Our Monthly Update on the Democrats’ Campaign — Uncle Joe, the Comeback Kid
Author: Greg Valliere
November 15, 2019
LOTS TO FOLLOW THIS MORNING: Growing chances of a deal by next week on a NAFTA replacement; more public impeachment testimony; a grave threat to President Trump on his tax records; and the likelihood of an imminent move by Beijing to crush the insurrection in Hong Kong, just to cite a few issues.
BUT IT’S TIME FOR OUR MID-MONTHLY HANDICAPPING of the Democrats’ presidential race, so here goes . . .
7. The field: Time to say goodbye — soon — to Kamala Harris, Cory Booker, Tulsi Gabbard and perhaps several others. Tom Steyer’s billions will keep him in the race for a while longer, and sharp-tongued Julian Castro may last until March. Same with Andrew Yang; the kids love him. Deval Patrick, from Bain Capital, thinks he can win South Carolina on Feb. 29, but then what?
6. Amy Klobuchar: If there’s someone who might catch The Wave in the weeks before Iowa’s Feb. 3 caucuses, it could be Klobuchar, with her easy humor and moderate policies. She seems to be enjoying this.
5. Mike Bloomberg: We place him this high because $55 billion can buy a lot of TV ads ahead of Super Tuesday on March 3. But it can’t buy enthusiasm, and there’s outright hostility on the left toward an elderly billionaire who loves Wall Street and strong police powers. If Bloomberg won the nomination — highly unlikely in this left-leaning party — millions of activists would sit out the general election.
4. Bernie Sanders: Having a heart attack was the best thing that could have happened to his sputtering campaign. Sanders is generating affection for his quick recovery; a decent showing in Iowa or New Hampshire would keep Sanders in the race until California on March 3; he’s got the money to stick around.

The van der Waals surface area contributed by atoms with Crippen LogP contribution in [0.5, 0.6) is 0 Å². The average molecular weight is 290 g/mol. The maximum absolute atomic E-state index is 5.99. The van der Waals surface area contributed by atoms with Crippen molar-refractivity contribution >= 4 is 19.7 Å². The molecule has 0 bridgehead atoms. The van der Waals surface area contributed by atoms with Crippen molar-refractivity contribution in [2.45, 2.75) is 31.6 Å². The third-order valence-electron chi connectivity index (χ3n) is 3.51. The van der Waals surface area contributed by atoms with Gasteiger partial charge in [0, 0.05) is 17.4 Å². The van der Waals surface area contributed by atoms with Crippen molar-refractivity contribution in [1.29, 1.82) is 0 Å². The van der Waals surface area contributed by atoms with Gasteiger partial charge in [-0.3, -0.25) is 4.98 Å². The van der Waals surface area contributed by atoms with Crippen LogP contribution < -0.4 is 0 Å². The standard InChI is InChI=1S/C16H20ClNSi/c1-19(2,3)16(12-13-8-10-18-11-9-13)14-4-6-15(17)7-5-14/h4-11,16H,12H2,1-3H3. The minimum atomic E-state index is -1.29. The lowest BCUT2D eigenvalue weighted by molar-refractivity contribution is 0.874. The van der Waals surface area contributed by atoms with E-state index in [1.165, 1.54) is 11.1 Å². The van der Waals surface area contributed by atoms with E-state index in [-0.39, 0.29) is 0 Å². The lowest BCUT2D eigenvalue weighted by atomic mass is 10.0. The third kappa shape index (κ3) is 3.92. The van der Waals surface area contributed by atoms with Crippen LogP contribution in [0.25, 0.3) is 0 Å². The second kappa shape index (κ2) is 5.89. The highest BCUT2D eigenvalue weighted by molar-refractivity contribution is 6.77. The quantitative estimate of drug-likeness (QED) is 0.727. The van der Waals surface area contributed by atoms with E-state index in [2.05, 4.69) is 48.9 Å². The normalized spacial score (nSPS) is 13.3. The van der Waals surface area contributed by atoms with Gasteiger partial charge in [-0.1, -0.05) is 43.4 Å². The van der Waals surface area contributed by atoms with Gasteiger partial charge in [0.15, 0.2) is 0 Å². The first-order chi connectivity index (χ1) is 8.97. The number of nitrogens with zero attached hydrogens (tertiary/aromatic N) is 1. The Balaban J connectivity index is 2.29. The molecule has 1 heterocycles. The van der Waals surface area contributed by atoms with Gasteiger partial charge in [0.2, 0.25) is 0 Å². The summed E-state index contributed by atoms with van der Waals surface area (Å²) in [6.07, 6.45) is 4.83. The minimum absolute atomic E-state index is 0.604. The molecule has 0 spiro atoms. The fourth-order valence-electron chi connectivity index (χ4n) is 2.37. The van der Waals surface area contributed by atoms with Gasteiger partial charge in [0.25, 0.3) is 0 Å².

3. Elizabeth Warren: The prospect that she could become president scared the daylights out of Wall Street in August, but her late-summer Iowa lead evaporated. Why? She can’t credibly explain how she would pay for her radical agenda of Medicare for All, the Green New Deal, etc. And Warren’s tax policies make Democrats worry that she’s too polarizing to win the general election. But counting her out would be a mistake: if she wins Iowa, New Hampshire, Nevada and California, Warren could go all the way.
2. Pete Buttigieg: The knock on him seems to be that he’s too young and inexperienced, and has virtually no support among African-Americans. But the brainy and articulate Buttigieg has won over lots of voters in Iowa and New Hampshire and could win California on March 3. As usual, the hunter will now become the hunted; let’s see how he handles being a front-runner.
1. Joe Biden: His fundraising has picked up, his campaign speech has improved, he was solid in Monday’s Town Hall, and suddenly his poll numbers have inched higher. Biden’s strongest asset hasn’t changed: he has the best chance of flipping Pennsylvania, Michigan and Wisconsin — three crucial states that Hillary Clinton barely lost. Despite legitimate concerns about his age, Biden has the most plausible path to the White House, which even the party’s left-wing activists concede.
BOTTOM LINE: Trump is looking bad in the impeachment hearings, even though Senate conviction is very unlikely. Fortunately for him, the economy is good (but not great), and the Democrats have a weak and divided field. Can they heal the rift between the centrists and the left? That will be the key issue by summer; for now, the Biden-Warren rift is likely to widen.
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